New Mexico has Billy the Kid and Tennessee has Davey Crockett. But would you believe upstate New York has its very own fondly remembered folk-villain as well? He was the philologist-murderer Edward H. Rulloff.

Rulloff’s Restaurant in Collegetown, having adopted the 19th century academic’s name in 1977, celebrates Halloween with a yearly costume party and drink extravaganza, “Halloween in Hell,” on Oct. 31. The night is one long, sardonic toast to Edward Rulloff.

Ithacans party with Rulloff in Hell, not Heaven, because of his sordid history, a double life of scholarship and sociopathy. He was at once a gentlemen, an academic and murderous thief. His brain, the second largest on record, continues to feature at the Wilder Brain Collection in Cornell University’s department of psychology.

The details of Rulloff’s life, especially ones concerning his murders, are troubled by conflicting accounts in public documents, court cases, newspaper articles and journal entries, compiled in a short biography in Lives Passed: Biographical Sketches from Central New York, written in 1937.

“Ithaca’s newspapers from 1865 until well after his execution, carried frequent mention of Edward Rulloff, Ithaca’s gentleman and murderer,” according to Rulloff’s segment in Lives Passed: Biographical Sketches from Central New York, written in 1937. “The public memory of this intelligent but twisted man lives on.”

For instance, on June 22, 1845, when his wife and child were seen for the last time and he rode off the next morning with a suspicious trunk in his horse’s carriage.

Rulloff’s story to his in-laws was that his wife and daughter had departed their home to visit relatives and he was headed off to visit them. However, most people at the time believed the trunk contained his family’s corpses, after multiple patients had died of mysterious circumstances.

Court records revealed that Rulloff was supposed to have admitted to his lawyer during his future trial that he had indeed disposed of their bodies in Cayuga Lake. Still another theory maintains he donated their bodies to Geneva Medical College.

But whenever his in-laws pursued an answer from him, he calmly answered, “She is between the lakes.”

Ithacans and his wife’s family demanded Rulloff’s imprisonment unless he could solicit a letter from his wife, proving she was still alive.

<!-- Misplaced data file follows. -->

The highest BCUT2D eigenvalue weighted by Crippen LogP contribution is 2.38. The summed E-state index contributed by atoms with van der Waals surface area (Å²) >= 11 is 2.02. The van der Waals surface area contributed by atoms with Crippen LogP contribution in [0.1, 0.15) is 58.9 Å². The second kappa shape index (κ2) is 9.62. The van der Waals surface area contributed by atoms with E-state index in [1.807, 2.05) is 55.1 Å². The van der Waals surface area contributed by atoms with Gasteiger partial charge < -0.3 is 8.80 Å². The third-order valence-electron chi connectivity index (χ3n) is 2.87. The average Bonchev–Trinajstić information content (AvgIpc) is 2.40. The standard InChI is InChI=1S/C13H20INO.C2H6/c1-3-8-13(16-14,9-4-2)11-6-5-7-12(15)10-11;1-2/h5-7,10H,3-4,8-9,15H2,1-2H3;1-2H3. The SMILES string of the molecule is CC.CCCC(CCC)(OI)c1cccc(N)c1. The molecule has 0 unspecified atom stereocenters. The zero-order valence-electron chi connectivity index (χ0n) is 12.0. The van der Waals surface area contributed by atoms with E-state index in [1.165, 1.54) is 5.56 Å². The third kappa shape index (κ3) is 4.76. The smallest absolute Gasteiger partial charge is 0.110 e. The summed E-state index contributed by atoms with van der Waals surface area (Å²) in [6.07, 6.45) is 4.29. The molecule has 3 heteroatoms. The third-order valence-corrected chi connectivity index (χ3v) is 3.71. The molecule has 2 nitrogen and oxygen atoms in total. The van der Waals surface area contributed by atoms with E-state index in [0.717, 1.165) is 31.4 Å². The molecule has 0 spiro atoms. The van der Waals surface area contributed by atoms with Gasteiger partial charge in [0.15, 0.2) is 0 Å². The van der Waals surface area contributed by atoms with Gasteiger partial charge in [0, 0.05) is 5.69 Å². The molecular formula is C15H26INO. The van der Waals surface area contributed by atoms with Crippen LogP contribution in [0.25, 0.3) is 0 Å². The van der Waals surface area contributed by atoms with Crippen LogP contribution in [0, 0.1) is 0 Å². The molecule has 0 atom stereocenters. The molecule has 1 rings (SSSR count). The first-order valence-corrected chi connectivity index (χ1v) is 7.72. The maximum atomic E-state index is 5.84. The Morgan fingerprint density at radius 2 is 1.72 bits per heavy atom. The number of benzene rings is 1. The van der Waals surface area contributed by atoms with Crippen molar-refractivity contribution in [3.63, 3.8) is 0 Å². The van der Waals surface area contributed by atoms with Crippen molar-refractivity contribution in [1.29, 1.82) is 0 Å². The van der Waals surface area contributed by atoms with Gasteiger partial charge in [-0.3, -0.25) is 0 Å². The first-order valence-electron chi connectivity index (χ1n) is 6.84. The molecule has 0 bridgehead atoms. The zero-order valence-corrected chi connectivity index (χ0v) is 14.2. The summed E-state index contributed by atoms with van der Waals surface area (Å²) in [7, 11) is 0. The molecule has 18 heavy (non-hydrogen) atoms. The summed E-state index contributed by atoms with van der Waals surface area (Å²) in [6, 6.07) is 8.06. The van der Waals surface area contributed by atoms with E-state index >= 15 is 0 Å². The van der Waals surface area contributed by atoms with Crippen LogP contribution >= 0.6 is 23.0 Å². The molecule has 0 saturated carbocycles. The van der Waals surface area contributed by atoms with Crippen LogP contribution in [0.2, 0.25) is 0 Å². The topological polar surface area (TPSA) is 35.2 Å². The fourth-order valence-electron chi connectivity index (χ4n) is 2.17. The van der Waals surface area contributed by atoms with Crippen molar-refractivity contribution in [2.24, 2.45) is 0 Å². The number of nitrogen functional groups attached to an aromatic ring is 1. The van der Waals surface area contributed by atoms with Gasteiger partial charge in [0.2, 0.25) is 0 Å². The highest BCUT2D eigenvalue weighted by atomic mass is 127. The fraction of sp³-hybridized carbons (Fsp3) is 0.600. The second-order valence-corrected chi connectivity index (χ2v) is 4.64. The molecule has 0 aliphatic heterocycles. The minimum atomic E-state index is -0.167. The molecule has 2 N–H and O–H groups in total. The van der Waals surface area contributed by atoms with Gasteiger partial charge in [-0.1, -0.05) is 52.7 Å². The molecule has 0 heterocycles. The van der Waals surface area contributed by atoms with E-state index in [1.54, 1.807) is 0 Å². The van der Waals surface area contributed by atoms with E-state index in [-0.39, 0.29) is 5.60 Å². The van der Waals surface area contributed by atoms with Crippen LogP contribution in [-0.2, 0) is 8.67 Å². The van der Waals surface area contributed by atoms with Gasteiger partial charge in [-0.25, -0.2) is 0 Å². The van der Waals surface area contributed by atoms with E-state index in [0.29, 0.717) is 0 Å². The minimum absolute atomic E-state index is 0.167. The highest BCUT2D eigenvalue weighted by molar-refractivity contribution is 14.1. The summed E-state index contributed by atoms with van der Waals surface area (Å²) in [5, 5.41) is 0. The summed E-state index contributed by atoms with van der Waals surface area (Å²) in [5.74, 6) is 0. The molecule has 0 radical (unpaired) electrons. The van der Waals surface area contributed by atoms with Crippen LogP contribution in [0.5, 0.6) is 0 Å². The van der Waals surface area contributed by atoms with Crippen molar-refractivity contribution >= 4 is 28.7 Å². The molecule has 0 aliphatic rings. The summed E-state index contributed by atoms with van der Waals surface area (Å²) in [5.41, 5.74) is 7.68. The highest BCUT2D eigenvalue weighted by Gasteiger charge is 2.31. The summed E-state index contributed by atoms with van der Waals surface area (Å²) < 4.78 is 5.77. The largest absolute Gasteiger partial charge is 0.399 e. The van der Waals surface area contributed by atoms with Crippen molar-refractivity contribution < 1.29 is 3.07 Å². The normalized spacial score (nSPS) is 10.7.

When Rulloff fled from Ithaca upon sending the letter, his brother-in-law Ephraim Shutt followed the fugitive throughout upstate New York and then Ohio. He caught up with him in Cleveland and with the help of authorities, returned him to Ithaca in handcuffs.

But when the local district attorney found no body in Cayuga Lake, Rulloff could only be found innocent of kidnapping, not murder. In Jan. 1846, he was sentenced to ten years in prison. Accounts describe the prison guards’ disbelief at such an articulate, intelligent and cultured gentleman of a prisoner.

While behind bars, he gained the trust of Sheriff Jacob Jarvis by tutoring his 18 year old son, Albert Jarvis, in French and Latin. On May 5, 1857, Rulloff escaped incarceration  with the younger Jarvis to northwestern Pennsylvania. Local wanted posters read:

“Said Rulloff is about 5 feet 8 inches high, stout build, short thick neck, large head, a man of quick precise motions, and stoops forward when he walks, speaks English, German, and other languages, and had a beard of some six of eight weeks when he left.”

During his fugitive life, his exploits maintained typical Rulloff duality; he committed countless robberies while maintaining a dignified post of teacher at a writing school. During on of his fateful ventures, he succumbed to frostbite and lost his large toe on his left foot—a detail that would eventually result in his demise.

From 1865 to 1870, Rulloff resurfaced as James H. Kerron and committed a series of burglaries throughout upstate New York. They kept a low profile, living in a boarding house in New York City.

Between illegal escapades, Rulloff completed a book on linguistics entitled Method in the Formation of Language, which is today regarded as a masterpiece. Rulloff convinced his accomplices that such a work would earn them a great deal of money.

This was put to the test in 1869 when Rulloff, disguised as famed professor of philology Edouard Leurio, attended the American Philologist Convention in Poughkeepsie. He managed to get the manuscript read by the convention’s publication committee which, to Rulloff’s disappointment, was rejected. Rulloff and his accomplices resolved to raise the money to publish the work themselves—through thievery.

The burglary of D. M. and E. G. Halbert’s store resulted in one of the store clerk’s murder, the mysterious deaths of Jarvis and Dexter and left shoe with a mysterious indent in the front at the crime scene. Authorities used this to identify Rulloff and send him to Binghamton where he was sentenced to death by hanging.

The entire town eagerly awaited the execution of a man who had previously evaded the law after murdering his family.

Just as the executioner released the trap, Rulloff uttered his final words, urging the proceedings to hurry so he “might be in Hell for lunch.”

Todd Nau, general manager at Rulloff’s, said this quote gave the restaurant its sardonic atmosphere.

“Our current menu features appetizers called ‘opening statements and our cheeseburger is called ‘first degree’,” he said. “It’s definitely a very sardonic figure but we have a lot of fun with it.”